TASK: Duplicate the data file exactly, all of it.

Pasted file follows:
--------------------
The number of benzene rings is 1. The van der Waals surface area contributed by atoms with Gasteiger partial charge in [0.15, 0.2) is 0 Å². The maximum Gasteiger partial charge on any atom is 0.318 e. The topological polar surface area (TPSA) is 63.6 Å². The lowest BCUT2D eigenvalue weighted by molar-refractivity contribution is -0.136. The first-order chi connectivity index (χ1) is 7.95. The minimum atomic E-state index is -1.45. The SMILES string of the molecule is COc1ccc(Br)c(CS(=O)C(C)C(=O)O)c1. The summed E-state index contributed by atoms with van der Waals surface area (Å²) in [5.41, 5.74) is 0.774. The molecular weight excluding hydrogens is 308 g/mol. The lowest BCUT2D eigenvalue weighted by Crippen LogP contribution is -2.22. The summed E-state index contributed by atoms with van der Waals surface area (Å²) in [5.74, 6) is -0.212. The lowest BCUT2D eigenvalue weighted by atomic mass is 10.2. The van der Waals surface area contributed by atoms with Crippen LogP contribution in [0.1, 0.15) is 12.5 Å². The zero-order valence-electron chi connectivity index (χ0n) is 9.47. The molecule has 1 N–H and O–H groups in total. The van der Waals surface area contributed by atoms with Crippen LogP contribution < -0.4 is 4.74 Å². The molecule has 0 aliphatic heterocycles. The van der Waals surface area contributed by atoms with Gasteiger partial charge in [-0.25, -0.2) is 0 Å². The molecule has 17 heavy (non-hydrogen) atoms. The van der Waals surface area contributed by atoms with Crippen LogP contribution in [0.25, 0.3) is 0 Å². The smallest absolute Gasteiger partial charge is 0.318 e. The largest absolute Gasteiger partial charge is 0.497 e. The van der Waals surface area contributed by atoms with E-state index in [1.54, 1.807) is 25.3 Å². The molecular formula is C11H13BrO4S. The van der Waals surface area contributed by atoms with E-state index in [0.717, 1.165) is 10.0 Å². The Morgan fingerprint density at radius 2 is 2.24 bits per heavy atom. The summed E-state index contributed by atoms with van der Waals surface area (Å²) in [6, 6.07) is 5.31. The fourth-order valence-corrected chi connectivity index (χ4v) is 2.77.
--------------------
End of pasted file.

The number of benzene rings is 1. The van der Waals surface area contributed by atoms with Gasteiger partial charge in [0.15, 0.2) is 0 Å². The maximum Gasteiger partial charge on any atom is 0.318 e. The topological polar surface area (TPSA) is 63.6 Å². The lowest BCUT2D eigenvalue weighted by molar-refractivity contribution is -0.136. The first-order chi connectivity index (χ1) is 7.95. The minimum atomic E-state index is -1.45. The SMILES string of the molecule is COc1ccc(Br)c(CS(=O)C(C)C(=O)O)c1. The summed E-state index contributed by atoms with van der Waals surface area (Å²) in [5.41, 5.74) is 0.774. The molecular weight excluding hydrogens is 308 g/mol. The lowest BCUT2D eigenvalue weighted by Crippen LogP contribution is -2.22. The summed E-state index contributed by atoms with van der Waals surface area (Å²) in [5.74, 6) is -0.212. The lowest BCUT2D eigenvalue weighted by atomic mass is 10.2. The van der Waals surface area contributed by atoms with Crippen LogP contribution in [0.1, 0.15) is 12.5 Å². The zero-order valence-electron chi connectivity index (χ0n) is 9.47. The molecule has 1 N–H and O–H groups in total. The van der Waals surface area contributed by atoms with Crippen LogP contribution < -0.4 is 4.74 Å². The molecule has 0 aliphatic heterocycles. The van der Waals surface area contributed by atoms with Gasteiger partial charge in [-0.25, -0.2) is 0 Å². The molecule has 17 heavy (non-hydrogen) atoms. The van der Waals surface area contributed by atoms with Crippen LogP contribution in [0.25, 0.3) is 0 Å². The smallest absolute Gasteiger partial charge is 0.318 e. The largest absolute Gasteiger partial charge is 0.497 e. The van der Waals surface area contributed by atoms with E-state index in [1.54, 1.807) is 25.3 Å². The molecular formula is C11H13BrO4S. The van der Waals surface area contributed by atoms with E-state index in [0.717, 1.165) is 10.0 Å². The Morgan fingerprint density at radius 2 is 2.24 bits per heavy atom. The summed E-state index contributed by atoms with van der Waals surface area (Å²) in [6, 6.07) is 5.31. The fourth-order valence-corrected chi connectivity index (χ4v) is 2.77.